Before, creating something new would cost millions of dollars. The process started with commercial minds, aka MBAs, who’d write a business plan, look for money to support it, and then hire designers and engineers to build the thing. Recently, this MBA-driven model has flipped: first designers and engineers build a thing, then they look for money from VCs or larger organizations, then they write a business plan, and then they move on to hiring MBAs.

A couple of months ago, I started to share this same observation more loudly. In the past, if an organization wanted to bring something new to the market, or just make iteration to the existing offering, it involved a lot of resources, from time, to people, to supporting infrastructure. Only a handful of ideas, after cumbersome fights with processes, budget restrictions, and people (and their egos), got to see the daylight. Change was a luxury.

Nowadays the creators are people who used to be in the shadows, mainly taking instructions from “management” and spinning the hamster wheel they were put on. Now, the “IT crowd” no longer sits in the basements of their offices. They are creating new revenue streams and becoming driving forces within their organizations, or they are rolling out their own businesses as startup founders. There is a whole new breed of technology entrepreneurs thriving on what the cloud offers.

Coming back to the TED talk, Joi brings great examples proving that this new designers/engineers-driven model has pushed innovation to the edges and beyond not only in software development, but also in manufacturing, medicine, and other disciplines. He describes bottom-up innovation as democratic, chaotic, and hard to control, where traditional rules don’t apply anymore. He replaces the demo-or-die motto with a new one: deploy or die, stating that you have to bring something to the real world for it to really count.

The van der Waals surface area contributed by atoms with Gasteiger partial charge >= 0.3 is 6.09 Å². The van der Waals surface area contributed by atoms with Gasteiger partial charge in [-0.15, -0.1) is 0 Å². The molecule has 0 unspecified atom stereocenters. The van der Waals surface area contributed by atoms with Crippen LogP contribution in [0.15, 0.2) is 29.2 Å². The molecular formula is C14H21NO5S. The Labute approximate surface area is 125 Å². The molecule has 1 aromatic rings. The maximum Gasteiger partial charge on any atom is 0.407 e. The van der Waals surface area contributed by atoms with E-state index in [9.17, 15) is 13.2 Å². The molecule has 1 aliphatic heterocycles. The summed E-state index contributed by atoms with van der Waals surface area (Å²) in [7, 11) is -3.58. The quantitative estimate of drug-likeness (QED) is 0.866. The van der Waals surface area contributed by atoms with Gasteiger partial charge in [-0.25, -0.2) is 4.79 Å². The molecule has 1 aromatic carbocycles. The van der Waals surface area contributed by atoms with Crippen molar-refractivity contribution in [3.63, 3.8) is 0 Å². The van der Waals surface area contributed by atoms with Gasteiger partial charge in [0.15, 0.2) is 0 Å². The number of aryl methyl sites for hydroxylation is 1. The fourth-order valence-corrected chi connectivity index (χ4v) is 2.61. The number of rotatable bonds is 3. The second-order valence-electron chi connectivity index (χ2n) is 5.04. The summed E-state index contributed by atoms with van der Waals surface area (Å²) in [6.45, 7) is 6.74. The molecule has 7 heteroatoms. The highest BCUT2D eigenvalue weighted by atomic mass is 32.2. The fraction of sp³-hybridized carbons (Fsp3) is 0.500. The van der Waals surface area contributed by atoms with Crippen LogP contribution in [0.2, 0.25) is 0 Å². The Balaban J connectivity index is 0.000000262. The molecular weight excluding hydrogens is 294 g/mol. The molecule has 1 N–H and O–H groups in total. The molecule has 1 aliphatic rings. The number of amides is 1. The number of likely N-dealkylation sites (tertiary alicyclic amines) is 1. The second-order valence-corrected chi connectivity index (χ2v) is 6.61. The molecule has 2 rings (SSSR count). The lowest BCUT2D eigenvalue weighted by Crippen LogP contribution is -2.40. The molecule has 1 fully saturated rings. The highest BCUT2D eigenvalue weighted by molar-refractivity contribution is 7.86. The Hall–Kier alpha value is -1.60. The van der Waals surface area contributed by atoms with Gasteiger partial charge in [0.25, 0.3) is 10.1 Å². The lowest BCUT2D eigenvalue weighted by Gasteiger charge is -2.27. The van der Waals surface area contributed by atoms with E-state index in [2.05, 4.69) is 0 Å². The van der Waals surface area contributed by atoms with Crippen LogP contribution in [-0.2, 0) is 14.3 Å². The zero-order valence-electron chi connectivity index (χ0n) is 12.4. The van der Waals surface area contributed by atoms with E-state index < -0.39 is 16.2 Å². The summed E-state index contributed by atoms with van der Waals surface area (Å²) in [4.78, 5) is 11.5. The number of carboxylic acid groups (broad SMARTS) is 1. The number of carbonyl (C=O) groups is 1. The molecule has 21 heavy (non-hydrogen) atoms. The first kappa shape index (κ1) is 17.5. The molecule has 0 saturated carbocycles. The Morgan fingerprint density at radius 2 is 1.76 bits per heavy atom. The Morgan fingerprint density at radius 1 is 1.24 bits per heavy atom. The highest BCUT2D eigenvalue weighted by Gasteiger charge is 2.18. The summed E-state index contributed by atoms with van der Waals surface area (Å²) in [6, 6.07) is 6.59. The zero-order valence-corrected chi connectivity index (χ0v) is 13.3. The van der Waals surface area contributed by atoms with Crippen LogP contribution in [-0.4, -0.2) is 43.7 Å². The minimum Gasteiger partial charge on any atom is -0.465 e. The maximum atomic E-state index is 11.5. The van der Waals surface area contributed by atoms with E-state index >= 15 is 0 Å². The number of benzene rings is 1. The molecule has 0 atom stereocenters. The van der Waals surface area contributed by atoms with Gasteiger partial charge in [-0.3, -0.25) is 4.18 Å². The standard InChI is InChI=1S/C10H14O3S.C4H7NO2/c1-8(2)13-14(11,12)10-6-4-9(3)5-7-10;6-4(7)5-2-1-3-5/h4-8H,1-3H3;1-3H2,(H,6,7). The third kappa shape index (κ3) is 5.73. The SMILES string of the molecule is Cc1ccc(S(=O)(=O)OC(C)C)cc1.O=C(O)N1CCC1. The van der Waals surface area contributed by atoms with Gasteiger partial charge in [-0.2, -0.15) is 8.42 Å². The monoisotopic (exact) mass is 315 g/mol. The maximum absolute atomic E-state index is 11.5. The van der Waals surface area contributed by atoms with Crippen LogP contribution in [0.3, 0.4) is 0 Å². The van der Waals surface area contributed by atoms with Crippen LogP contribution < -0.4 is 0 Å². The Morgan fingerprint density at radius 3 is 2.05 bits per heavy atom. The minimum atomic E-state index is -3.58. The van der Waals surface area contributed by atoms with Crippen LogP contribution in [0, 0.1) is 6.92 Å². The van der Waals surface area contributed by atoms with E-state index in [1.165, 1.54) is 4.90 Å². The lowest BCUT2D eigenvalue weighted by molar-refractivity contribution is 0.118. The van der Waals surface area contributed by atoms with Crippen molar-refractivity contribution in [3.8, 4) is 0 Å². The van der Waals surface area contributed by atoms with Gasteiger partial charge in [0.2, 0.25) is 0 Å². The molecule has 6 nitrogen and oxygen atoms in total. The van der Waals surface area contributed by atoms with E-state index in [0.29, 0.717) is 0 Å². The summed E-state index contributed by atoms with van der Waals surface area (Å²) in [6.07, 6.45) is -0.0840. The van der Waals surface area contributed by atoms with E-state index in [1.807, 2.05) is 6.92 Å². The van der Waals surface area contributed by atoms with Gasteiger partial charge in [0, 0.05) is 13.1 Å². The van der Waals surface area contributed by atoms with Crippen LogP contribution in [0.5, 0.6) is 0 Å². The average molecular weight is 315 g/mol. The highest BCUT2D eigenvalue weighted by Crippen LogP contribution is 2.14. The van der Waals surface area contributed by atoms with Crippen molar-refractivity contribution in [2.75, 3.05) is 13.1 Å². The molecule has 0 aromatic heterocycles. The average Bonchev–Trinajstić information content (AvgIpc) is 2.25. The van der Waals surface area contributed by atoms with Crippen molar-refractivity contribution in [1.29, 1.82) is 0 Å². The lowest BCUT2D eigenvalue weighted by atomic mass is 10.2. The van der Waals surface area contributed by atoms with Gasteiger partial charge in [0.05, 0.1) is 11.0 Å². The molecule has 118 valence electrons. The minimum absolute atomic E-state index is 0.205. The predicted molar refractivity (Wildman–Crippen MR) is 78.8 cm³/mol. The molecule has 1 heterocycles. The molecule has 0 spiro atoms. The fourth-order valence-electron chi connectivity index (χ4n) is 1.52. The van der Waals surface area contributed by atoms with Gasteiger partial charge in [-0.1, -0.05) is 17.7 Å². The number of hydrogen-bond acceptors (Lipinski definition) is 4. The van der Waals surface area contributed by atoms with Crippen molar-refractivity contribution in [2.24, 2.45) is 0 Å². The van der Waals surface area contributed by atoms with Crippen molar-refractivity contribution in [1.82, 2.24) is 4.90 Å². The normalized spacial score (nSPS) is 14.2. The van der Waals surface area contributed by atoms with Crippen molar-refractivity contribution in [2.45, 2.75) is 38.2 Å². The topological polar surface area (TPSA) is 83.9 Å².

He walks us through the principles behind the new way of doing things, and for each of those, without any hesitation, I can add, “and that’s exactly what the cloud enables” as an ending to each statement:

  • Principle 1: Pull Over Push is about pulling the resources from the network as you need them, rather than stocking them in the center and controlling everything. And that’s exactly what the cloud enables.
  • Principle 2: Learning Over Education means drawing conclusions and learning on the go—not from static information, but by experimenting, testing things in real life, playing around with your idea, seeing what comes out of it, and applying the lessons moving forward. And that’s exactly what the cloud enables.
  • Principle 3: Compass Over Maps calls out the high cost of writing a plan or mapping the whole project, as it usually turns out not to be very accurate nor useful in the unpredictable world we live in. It’s better not to plan the whole thing with all the details ahead, but to know the direction you’re headed and leave yourself the freedom of flexibility, to adjust as you go, taking into account the changes resulting from each step. And that’s exactly what the cloud enables.

I dare to say that all the above is the true power of cloud without fluff, leaving you with an easy choice when facing the deploy-or-die dilemma.

- Michalina

July 14, 2014

London Just Got Cloudier—LON02 is LIVE!